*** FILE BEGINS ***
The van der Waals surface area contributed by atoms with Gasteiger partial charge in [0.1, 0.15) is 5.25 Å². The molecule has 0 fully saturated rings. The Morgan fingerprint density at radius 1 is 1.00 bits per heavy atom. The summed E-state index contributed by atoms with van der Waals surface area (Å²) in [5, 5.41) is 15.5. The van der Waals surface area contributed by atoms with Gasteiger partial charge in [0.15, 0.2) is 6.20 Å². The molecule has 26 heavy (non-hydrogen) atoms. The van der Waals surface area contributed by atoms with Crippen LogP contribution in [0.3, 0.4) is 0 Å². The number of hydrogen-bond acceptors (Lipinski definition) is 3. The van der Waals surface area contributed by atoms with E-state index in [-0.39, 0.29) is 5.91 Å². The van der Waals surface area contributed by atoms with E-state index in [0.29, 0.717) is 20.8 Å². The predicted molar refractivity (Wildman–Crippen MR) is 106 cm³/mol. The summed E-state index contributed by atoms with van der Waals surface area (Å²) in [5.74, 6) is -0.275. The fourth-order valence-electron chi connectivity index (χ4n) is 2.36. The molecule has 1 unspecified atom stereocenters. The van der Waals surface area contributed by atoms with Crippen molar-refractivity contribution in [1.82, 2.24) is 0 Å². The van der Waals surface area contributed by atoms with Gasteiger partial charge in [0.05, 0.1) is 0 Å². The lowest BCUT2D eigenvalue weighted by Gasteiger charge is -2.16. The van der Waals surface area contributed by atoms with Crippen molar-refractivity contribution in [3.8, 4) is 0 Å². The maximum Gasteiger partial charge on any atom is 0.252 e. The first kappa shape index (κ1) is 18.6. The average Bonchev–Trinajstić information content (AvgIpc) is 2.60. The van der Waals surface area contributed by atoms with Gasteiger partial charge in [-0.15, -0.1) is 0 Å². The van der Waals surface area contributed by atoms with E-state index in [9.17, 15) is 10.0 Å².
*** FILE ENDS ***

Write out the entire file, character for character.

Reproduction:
The van der Waals surface area contributed by atoms with Gasteiger partial charge in [0.1, 0.15) is 5.25 Å². The molecule has 0 fully saturated rings. The Morgan fingerprint density at radius 1 is 1.00 bits per heavy atom. The summed E-state index contributed by atoms with van der Waals surface area (Å²) in [5, 5.41) is 15.5. The van der Waals surface area contributed by atoms with Gasteiger partial charge in [0.15, 0.2) is 6.20 Å². The molecule has 26 heavy (non-hydrogen) atoms. The van der Waals surface area contributed by atoms with Crippen LogP contribution in [0.3, 0.4) is 0 Å². The number of hydrogen-bond acceptors (Lipinski definition) is 3. The van der Waals surface area contributed by atoms with E-state index in [-0.39, 0.29) is 5.91 Å². The van der Waals surface area contributed by atoms with E-state index in [0.29, 0.717) is 20.8 Å². The predicted molar refractivity (Wildman–Crippen MR) is 106 cm³/mol. The summed E-state index contributed by atoms with van der Waals surface area (Å²) in [5.74, 6) is -0.275. The fourth-order valence-electron chi connectivity index (χ4n) is 2.36. The molecule has 1 unspecified atom stereocenters. The van der Waals surface area contributed by atoms with Crippen molar-refractivity contribution in [1.82, 2.24) is 0 Å². The van der Waals surface area contributed by atoms with Gasteiger partial charge in [0.05, 0.1) is 0 Å². The lowest BCUT2D eigenvalue weighted by Gasteiger charge is -2.16. The van der Waals surface area contributed by atoms with Crippen molar-refractivity contribution in [3.8, 4) is 0 Å². The maximum Gasteiger partial charge on any atom is 0.252 e. The first kappa shape index (κ1) is 18.6. The average Bonchev–Trinajstić information content (AvgIpc) is 2.60. The van der Waals surface area contributed by atoms with Gasteiger partial charge in [-0.15, -0.1) is 0 Å². The van der Waals surface area contributed by atoms with E-state index in [9.17, 15) is 10.0 Å².